HDCP 2.2 copy-protected compliant HDMI inputs are required to view copy-protected 4K Ultra HD content on 4K TVs.
You should also consider a TV with an HDMI ARC (Audio Return Channel) input. In theory, ARC is supposed to let you have one connection between your TV and whatever you use to create sound: a receiver or a soundbar. You send video to the TV with an HDMI cable, and that same HDMI cable sends audio from the TV back down the same cable.
If you have a device that requires RCA connections that pass audio and video signals to your display, you will want a TV that has these types of inputs. RCA connections, however, are becoming rarer these days due to HDMI ports. If necessary, you can purchase an RCA-to-HDMI adapter to complete this connection.
In-home 3D viewing to date has not been all that successful. And in my opinion, the reasons for this are due to a lack of consumer interest and available 3D content which is limited to a small number of sources along with the necessity of having to wear 3D glasses and having to purchase a 3D Blu-ray player. This has definitely hurt the widespread adoption of this format.
I personally have a 3D HDTV in my home with a limited number of 3D Blu-ray discs. I do enjoy the” in-home” 3D experience with results that are very similar to want can be seen in your local movie theater. I also view 3D content through Netflix. And in my opinion, Blu-ray delivers better 3D picture quality than broadcast 3D programming such as Netflix and other broadcast sources I have viewed. But I must admit I rarely do any 3D viewing in my home.
So is purchasing a 3D TV worth the extra expense? Well, most mid and all higher-priced HDTVs are equipped with 3D as a standard feature. Which means you will likely end up with this feature whether you desire it or not. As the old saying goes… it’s better to have it and not need it than to need it and not have it.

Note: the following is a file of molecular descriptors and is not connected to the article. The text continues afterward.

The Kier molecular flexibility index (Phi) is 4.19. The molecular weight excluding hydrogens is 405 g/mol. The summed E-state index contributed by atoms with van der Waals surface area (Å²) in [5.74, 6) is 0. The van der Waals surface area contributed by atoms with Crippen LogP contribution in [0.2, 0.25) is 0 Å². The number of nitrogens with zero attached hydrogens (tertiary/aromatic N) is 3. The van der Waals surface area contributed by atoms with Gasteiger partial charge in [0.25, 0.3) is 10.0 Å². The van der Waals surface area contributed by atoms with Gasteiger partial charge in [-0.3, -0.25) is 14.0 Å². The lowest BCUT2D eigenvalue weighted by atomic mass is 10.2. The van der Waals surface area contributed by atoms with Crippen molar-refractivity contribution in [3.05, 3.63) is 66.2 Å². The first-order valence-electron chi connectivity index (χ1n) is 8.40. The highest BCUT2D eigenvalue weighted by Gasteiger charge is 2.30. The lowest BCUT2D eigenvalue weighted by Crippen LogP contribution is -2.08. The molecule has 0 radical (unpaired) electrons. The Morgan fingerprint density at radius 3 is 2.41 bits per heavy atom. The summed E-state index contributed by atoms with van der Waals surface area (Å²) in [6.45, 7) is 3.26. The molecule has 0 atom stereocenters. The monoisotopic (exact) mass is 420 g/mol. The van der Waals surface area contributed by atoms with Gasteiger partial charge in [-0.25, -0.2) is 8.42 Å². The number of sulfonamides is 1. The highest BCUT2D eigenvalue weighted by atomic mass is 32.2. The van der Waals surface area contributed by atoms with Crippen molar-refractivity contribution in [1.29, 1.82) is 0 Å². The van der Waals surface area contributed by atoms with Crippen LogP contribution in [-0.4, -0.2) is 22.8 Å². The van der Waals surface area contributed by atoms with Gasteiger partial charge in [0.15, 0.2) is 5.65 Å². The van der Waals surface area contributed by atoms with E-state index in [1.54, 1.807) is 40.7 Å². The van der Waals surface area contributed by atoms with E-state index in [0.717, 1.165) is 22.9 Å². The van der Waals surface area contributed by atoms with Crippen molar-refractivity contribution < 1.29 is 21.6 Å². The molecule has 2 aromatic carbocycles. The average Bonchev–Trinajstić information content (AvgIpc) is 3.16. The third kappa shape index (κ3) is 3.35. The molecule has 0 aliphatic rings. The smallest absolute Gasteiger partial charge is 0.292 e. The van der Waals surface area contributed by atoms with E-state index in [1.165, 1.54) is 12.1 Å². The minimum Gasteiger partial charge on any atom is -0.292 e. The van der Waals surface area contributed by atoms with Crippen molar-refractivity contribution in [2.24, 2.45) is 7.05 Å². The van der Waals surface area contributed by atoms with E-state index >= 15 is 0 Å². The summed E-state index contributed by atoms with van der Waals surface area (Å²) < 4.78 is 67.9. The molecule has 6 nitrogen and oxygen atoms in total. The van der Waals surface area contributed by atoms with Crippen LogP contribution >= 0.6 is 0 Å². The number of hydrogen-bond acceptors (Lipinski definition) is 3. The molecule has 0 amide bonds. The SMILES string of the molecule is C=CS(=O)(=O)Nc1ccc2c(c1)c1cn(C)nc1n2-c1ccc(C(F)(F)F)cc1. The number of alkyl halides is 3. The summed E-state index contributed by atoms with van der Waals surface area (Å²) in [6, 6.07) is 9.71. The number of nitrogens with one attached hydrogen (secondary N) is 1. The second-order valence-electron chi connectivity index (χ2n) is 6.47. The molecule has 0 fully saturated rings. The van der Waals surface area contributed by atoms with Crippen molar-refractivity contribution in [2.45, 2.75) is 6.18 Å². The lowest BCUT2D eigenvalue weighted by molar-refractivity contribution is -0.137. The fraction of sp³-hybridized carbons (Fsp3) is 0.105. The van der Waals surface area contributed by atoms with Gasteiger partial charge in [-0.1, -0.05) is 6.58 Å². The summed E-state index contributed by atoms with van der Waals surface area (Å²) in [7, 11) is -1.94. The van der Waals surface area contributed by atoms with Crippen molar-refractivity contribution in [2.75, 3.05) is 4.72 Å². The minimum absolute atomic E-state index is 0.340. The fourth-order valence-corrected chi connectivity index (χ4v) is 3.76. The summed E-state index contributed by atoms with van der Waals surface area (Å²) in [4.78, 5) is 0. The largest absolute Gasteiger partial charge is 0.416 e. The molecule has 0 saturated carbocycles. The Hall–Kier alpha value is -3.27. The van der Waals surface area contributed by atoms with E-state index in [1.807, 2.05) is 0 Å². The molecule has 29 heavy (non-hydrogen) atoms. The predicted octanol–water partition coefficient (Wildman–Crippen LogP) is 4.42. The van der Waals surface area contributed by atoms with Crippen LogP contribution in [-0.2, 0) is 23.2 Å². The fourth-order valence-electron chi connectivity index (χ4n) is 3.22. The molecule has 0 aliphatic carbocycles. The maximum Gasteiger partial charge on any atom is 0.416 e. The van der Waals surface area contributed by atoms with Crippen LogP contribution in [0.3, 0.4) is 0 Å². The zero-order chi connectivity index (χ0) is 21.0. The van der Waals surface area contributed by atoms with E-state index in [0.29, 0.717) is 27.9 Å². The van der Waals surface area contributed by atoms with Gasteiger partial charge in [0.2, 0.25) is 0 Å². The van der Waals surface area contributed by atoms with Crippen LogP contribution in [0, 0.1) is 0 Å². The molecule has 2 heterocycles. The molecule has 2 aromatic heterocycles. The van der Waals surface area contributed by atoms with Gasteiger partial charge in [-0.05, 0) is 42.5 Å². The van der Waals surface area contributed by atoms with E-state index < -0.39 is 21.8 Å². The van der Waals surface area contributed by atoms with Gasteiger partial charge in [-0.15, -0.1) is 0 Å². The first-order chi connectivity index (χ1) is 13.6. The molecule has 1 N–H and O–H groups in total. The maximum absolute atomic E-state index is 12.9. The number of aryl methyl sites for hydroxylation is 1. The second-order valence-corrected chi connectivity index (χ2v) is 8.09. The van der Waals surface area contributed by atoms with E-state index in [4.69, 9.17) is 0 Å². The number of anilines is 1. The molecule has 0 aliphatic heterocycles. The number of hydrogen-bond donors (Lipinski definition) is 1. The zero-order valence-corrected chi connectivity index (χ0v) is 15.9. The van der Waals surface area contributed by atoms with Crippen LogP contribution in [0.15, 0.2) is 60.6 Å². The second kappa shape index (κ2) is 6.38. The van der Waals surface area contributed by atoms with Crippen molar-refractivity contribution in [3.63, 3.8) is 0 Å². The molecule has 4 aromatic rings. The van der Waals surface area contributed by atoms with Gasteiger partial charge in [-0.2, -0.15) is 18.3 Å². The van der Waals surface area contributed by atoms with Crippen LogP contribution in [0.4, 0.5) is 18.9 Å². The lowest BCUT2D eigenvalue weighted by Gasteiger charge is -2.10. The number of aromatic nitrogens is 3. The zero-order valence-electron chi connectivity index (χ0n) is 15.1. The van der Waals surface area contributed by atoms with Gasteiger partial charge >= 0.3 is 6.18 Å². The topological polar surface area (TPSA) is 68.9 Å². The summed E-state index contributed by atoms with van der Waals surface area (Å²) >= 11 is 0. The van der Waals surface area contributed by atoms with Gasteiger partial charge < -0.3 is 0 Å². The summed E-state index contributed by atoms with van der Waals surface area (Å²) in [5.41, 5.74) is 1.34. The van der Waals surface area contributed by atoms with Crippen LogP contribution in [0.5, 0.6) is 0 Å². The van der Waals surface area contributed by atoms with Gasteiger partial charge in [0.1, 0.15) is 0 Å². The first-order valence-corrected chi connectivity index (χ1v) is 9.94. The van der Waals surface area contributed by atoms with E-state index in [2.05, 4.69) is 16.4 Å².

For a more in-depth look at 3D, please see this article courtesy of CNET: click here
Today’s HDTVs have seen lots of technological advancements since hitting the market over fifteen years ago. One of those advancements is the advent of smart TVs. I personally think this is a really cool feature and can be enjoyed in many different ways… Smart TVs have apps just like you would on your smartphone.
You can stream movies from services like Netflix, Vudu, Hulu, and Amazon. There are apps for sporting events for all you sports fans out there, and apps for music listeners via Pandora and Spotify. Smart TVs also have built-in web browsers which allow you to connect to the internet and visit sites such as Facebook and YouTube right from your big screen HDTV!
Connecting your smart HDTV to your home’s computer network can be done via Ethernet cable or even more conveniently using its built-in Wi-Fi capabilities which will allow your TV to connect wirelessly to the internet. Once connected to your network, you can enjoy all of your TV’s smart capabilities/functions. You can even view pictures and video files you have stored on your computer.
I’d like to give you a few other useful tips before you start your quest for an HDTV:
If you plan on purchasing online, I advise you to first go to the store to have a look at the HDTV you plan to buy or other similar models.
If possible, try to check out different types of video (movies, sports, broadcast TV and Blu-ray/DVD disc) to see how the TV performs with different types of source content.
Don’t base your decision solely on the picture quality you see in the store. Remember, all TVs on the showroom floor are usually set at the factory to make their pictures stand-out in order to attract the attention of consumers to their displays. These settings aren’t the best for viewing your TV in your home.
Once you get your TV home, you can change the picture mode from the sets menus or calibrate it for a better picture.
Click the highlighted link for my article on how to calibrate your display for the best picture quality.
Using this article as your guide should take most of the challenge out of buying an HDTV. And you now have the info you need to find the display that is the best fit for you and your home.
Now that you know the basics of what you need to know before buying a new TV, its time to check out the variety of choices made available for you. Start your search here…
Did you find this article useful? Are there any other areas within this topic you would like me to cover?
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Next, see this article on How to Setup Your HDTV…
Updated on 11/25/2016